Global consulting firm McKinsey has confirmed a permanent reduction in business trips. newly The New York Times The article stated that the company recently decided to reduce its travel by 25% from pre-pandemic levels.

From an article in January 2022 in Los Angeles Times, the CEO of Southwest Airlines Company was not optimistic, commenting that the return of business flights will be slower than expected. American Airlines expects commercial demand to eventually return, but is “hedging its bets.”

Last Global Business Travel Association Research It is summed up in this title: Business travel recovery keeps gaining momentum. A total of 78% of supplier management and travel professionals in a February 2022 survey said they were optimistic about the path of business travel to recovery, up from just over half who reported being optimistic the previous month.

Evidence for the resurgence of business travel is seen in improved occupancy in the central business districts and the 25 most important markets, which are the regions where the majority of business travel demand occurs. Central business districts have been particularly hard hit during the pandemic, and seeing this positive occupancy trajectory in key downtown areas is a sign of business travel optimism.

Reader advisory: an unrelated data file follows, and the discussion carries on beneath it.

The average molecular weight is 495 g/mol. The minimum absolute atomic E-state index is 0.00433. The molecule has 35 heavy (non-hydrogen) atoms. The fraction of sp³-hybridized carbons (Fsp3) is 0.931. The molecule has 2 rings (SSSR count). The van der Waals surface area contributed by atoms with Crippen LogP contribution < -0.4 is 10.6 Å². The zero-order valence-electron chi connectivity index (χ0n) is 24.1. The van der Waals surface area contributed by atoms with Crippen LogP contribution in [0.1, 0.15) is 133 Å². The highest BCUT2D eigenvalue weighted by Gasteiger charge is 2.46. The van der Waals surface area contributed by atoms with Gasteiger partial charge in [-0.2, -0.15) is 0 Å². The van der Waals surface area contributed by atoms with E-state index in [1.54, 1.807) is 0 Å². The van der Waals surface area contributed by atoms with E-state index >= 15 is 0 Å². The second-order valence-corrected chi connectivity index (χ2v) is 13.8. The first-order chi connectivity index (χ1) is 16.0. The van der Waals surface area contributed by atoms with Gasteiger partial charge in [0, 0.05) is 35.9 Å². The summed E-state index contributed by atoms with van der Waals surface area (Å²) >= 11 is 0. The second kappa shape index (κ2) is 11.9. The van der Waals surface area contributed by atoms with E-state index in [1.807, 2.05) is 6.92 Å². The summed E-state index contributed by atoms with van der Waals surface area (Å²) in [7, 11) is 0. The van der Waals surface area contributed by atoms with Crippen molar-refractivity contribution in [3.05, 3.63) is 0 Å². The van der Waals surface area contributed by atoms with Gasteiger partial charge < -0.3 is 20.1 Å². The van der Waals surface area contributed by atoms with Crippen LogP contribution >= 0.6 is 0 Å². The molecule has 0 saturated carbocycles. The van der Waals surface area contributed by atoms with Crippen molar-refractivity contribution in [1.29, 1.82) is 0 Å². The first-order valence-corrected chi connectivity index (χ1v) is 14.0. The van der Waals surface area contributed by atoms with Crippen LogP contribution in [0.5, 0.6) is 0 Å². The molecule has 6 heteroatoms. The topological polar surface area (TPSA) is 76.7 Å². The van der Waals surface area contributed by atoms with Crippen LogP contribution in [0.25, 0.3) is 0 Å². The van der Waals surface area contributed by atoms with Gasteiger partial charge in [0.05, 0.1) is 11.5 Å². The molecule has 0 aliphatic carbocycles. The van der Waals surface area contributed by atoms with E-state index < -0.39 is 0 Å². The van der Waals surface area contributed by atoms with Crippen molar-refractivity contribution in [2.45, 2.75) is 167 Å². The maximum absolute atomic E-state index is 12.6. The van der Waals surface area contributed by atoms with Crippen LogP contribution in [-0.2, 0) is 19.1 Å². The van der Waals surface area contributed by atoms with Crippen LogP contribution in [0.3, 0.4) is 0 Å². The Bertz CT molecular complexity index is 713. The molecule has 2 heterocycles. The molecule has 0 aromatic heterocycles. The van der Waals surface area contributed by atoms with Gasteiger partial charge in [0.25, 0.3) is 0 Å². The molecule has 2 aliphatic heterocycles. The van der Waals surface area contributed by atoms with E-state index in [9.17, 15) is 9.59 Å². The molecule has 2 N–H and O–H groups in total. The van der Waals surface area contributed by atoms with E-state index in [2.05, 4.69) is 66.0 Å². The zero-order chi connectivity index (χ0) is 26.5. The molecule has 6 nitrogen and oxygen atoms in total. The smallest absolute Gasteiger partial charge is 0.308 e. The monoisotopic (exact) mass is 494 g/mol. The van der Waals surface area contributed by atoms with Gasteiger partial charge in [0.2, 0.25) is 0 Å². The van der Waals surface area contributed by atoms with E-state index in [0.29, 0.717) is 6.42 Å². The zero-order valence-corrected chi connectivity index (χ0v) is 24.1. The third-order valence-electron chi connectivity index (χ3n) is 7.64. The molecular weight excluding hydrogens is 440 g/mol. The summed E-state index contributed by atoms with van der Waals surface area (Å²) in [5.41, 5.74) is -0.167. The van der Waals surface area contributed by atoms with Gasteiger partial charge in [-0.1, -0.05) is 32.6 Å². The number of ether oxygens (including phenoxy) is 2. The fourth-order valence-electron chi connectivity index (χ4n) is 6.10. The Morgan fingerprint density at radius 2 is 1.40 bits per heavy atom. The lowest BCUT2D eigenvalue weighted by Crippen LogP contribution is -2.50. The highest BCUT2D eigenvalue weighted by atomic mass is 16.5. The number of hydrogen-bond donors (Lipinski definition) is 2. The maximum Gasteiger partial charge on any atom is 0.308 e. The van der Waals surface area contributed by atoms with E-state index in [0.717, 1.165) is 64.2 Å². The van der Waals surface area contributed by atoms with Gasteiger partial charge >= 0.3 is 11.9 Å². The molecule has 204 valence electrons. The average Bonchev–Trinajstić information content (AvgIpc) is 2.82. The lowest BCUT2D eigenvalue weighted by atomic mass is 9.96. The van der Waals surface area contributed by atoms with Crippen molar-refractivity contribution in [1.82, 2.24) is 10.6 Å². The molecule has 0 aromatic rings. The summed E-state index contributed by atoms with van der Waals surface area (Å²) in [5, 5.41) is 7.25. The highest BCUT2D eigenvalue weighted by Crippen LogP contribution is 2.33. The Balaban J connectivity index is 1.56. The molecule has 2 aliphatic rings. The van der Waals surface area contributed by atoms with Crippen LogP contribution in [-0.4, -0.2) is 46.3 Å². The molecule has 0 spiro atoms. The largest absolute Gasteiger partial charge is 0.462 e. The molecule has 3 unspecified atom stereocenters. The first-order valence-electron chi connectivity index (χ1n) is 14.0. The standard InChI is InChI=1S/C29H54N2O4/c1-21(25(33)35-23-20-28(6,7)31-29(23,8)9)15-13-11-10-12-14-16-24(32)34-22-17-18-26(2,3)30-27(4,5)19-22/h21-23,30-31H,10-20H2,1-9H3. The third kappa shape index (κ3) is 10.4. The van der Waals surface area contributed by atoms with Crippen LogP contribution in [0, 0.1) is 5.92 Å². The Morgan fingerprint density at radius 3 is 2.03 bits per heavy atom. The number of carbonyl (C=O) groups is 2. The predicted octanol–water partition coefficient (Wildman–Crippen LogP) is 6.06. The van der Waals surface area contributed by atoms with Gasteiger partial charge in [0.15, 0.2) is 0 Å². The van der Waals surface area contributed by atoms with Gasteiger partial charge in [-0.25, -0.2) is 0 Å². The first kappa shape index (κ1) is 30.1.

With so many diverse viewpoints, it’s impossible to know what a business trip return will look like. The only sure thing is that it will look different than business travel in the pre-pandemic period.

Hotels, business tour operators, airlines, and all industries that rely on business travel will need to realize that change is coming. To quote a recent headline “We’ll never go back to normal, but we’ll be back to work” and if work requires face-to-face meetings, business trips will return.

Chris Clauda is the Senior Director of Market Insights at STR.

This article represents an explanation of data collected by STR, the parent company of HNN. Feel free to contact the editor if you have any questions or concerns. For more STR data analysis, visit the Data Insights blog at For information on TRIPBAM, contact [email protected]